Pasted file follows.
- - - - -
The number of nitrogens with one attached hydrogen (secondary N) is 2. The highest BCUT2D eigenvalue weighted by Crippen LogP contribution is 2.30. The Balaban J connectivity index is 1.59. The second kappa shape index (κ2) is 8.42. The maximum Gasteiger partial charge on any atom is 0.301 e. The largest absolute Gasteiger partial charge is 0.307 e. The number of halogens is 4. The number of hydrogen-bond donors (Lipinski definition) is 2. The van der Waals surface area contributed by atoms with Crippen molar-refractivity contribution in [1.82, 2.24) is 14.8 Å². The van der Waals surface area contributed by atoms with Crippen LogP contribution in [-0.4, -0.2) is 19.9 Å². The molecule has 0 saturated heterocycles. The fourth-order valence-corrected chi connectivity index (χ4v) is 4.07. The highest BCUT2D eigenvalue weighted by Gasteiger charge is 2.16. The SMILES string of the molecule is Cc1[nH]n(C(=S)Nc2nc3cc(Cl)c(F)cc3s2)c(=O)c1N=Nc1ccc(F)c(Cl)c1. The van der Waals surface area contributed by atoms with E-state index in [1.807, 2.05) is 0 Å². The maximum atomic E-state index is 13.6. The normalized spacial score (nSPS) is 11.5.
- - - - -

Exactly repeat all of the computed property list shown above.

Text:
The number of nitrogens with one attached hydrogen (secondary N) is 2. The highest BCUT2D eigenvalue weighted by Crippen LogP contribution is 2.30. The Balaban J connectivity index is 1.59. The second kappa shape index (κ2) is 8.42. The maximum Gasteiger partial charge on any atom is 0.301 e. The largest absolute Gasteiger partial charge is 0.307 e. The number of halogens is 4. The number of hydrogen-bond donors (Lipinski definition) is 2. The van der Waals surface area contributed by atoms with Crippen molar-refractivity contribution in [1.82, 2.24) is 14.8 Å². The van der Waals surface area contributed by atoms with Crippen LogP contribution in [-0.4, -0.2) is 19.9 Å². The molecule has 0 saturated heterocycles. The fourth-order valence-corrected chi connectivity index (χ4v) is 4.07. The highest BCUT2D eigenvalue weighted by Gasteiger charge is 2.16. The SMILES string of the molecule is Cc1[nH]n(C(=S)Nc2nc3cc(Cl)c(F)cc3s2)c(=O)c1N=Nc1ccc(F)c(Cl)c1. The van der Waals surface area contributed by atoms with E-state index in [1.807, 2.05) is 0 Å². The maximum atomic E-state index is 13.6. The normalized spacial score (nSPS) is 11.5.